- Project plans
- Project activities
- Legislation and standards
- Industry context
Last edited 05 Feb 2017
Recognising wood rot and insect damage in buildings
Recognising wood rot and insect damage in buildings (BR 453) 3rd edition was published by BRE on 13 January 2003. The 132 book guide was written by A F Bravery, R W Berry, J K Carey and D E Cooper.
It enables the recognition of wood destroying fungi and insects found in buildings through information in note form supported by flow charts and images. It also allows identification of harmless species that might be encountered which do not necessarily require treatment. Further, general information is given on remedial treatments.
The third edition includes guidance on types of fungal growths which, though less regularly encountered, nonetheless mislead diagnosis. It also has a short section on termites.
Since the first edition was published, there has been an increased emphasis on conservation, repair and refurbishment, and an increasing desire to avoid excessive use of remedial preservatives by adopting environmental control strategies that bring decay and insect attack under control. These strategies depend on correct diagnosis.
Its contents include:
- Building inspection for fungal and insect attack.
- Identification of wood rotting fungi.
- Types of fungi found in buildings.
- Key for identifying fungal growths in buildings.
- Wood rotting fungi.
- Non- wood rotting fungi.
- Algal growths.
- Chemical attack of wood.
- Identification of wood boring insects.
- Key identifying wood borers.
- Damage category A insects.
- Damage category B insects.
- Damage category C insects.
- Remedial treatment of damage by wood boring insects.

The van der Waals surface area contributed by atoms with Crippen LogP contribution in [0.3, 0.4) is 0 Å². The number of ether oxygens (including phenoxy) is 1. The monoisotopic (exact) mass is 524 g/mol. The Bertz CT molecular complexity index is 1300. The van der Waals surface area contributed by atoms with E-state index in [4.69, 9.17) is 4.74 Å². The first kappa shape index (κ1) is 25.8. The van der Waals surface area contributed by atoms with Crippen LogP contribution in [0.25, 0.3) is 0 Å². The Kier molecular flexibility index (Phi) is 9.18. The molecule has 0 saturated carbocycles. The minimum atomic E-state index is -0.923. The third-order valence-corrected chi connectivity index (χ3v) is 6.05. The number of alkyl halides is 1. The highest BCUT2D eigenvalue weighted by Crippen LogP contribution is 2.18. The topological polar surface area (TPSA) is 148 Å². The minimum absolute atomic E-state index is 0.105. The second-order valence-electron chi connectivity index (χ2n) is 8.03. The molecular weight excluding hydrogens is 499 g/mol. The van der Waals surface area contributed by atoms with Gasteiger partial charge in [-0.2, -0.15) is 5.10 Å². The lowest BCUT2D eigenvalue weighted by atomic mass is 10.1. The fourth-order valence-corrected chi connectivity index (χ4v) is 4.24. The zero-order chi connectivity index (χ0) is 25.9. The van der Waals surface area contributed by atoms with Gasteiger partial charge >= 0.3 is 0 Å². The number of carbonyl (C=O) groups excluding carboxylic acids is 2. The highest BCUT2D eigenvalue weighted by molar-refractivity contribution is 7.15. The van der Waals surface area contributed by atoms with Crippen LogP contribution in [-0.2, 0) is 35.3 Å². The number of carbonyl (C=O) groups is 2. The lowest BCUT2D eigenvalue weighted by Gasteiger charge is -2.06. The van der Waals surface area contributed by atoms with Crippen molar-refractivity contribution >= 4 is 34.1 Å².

- Non wood-boring insects commonly found in buildings.
 Find out more
 Related articles on Designing Buildings Wiki
Featured articles and news
Driven piles are used to support buildings, walls and bridges, and can be the most cost-effective deep foundation solution.
Australian landmark celebrates achievement of carbon neutral status five years ahead of schedule.
Non-material amendments can sometimes be necessary after planning permission has been granted. Find out more here.
Six things civil engineers could do to ensure the success of projects.
Dublin housing crisis restricts employers' ability to recruit, according to new U+I research.
Intricate inlays and beautiful patterns can be created with waterjet cutting.
Two historic quarries in environmentally sensitive areas were reopened to repair Exeter Cathedral.
The phrase ‘time at large’ describes the situation where there is no date for completion, or it has become invalid.
The Maldives is under threat from climate change. Read this report from BRE on their potential involvement in the region.
MHCLG update states there are still 124 private high-rise buildings with unsafe cladding and no remediation plan.